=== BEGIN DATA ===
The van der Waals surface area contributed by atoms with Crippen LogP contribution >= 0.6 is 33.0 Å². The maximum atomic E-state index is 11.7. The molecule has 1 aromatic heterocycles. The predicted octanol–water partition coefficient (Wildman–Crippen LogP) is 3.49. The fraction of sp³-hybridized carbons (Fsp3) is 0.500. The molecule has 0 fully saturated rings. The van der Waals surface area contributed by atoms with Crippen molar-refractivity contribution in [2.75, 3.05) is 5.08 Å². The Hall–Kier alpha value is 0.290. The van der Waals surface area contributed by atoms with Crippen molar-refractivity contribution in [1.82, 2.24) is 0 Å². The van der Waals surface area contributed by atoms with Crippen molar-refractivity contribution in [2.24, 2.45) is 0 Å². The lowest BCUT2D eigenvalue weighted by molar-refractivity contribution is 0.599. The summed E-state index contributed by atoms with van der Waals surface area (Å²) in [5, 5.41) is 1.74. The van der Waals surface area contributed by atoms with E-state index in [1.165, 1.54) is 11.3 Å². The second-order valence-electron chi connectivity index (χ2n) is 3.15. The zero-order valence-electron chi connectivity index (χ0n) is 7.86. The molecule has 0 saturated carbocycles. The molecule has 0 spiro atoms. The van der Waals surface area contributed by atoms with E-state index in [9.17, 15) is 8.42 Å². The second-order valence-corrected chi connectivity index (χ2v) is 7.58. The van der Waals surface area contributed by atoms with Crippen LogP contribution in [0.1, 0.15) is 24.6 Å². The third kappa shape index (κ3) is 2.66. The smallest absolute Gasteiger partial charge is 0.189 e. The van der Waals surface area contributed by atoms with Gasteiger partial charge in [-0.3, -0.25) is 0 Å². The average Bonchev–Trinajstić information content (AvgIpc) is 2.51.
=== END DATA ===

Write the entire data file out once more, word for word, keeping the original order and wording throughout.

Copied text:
The van der Waals surface area contributed by atoms with Crippen LogP contribution >= 0.6 is 33.0 Å². The maximum atomic E-state index is 11.7. The molecule has 1 aromatic heterocycles. The predicted octanol–water partition coefficient (Wildman–Crippen LogP) is 3.49. The fraction of sp³-hybridized carbons (Fsp3) is 0.500. The molecule has 0 fully saturated rings. The van der Waals surface area contributed by atoms with Crippen molar-refractivity contribution in [2.75, 3.05) is 5.08 Å². The Hall–Kier alpha value is 0.290. The van der Waals surface area contributed by atoms with Crippen molar-refractivity contribution in [1.82, 2.24) is 0 Å². The van der Waals surface area contributed by atoms with Crippen molar-refractivity contribution in [2.24, 2.45) is 0 Å². The lowest BCUT2D eigenvalue weighted by molar-refractivity contribution is 0.599. The summed E-state index contributed by atoms with van der Waals surface area (Å²) in [5, 5.41) is 1.74. The van der Waals surface area contributed by atoms with E-state index in [1.165, 1.54) is 11.3 Å². The second-order valence-electron chi connectivity index (χ2n) is 3.15. The zero-order valence-electron chi connectivity index (χ0n) is 7.86. The molecule has 0 saturated carbocycles. The molecule has 0 spiro atoms. The van der Waals surface area contributed by atoms with E-state index in [9.17, 15) is 8.42 Å². The second-order valence-corrected chi connectivity index (χ2v) is 7.58. The van der Waals surface area contributed by atoms with Crippen LogP contribution in [0.1, 0.15) is 24.6 Å². The third kappa shape index (κ3) is 2.66. The smallest absolute Gasteiger partial charge is 0.189 e. The van der Waals surface area contributed by atoms with Gasteiger partial charge in [-0.3, -0.25) is 0 Å². The average Bonchev–Trinajstić information content (AvgIpc) is 2.51.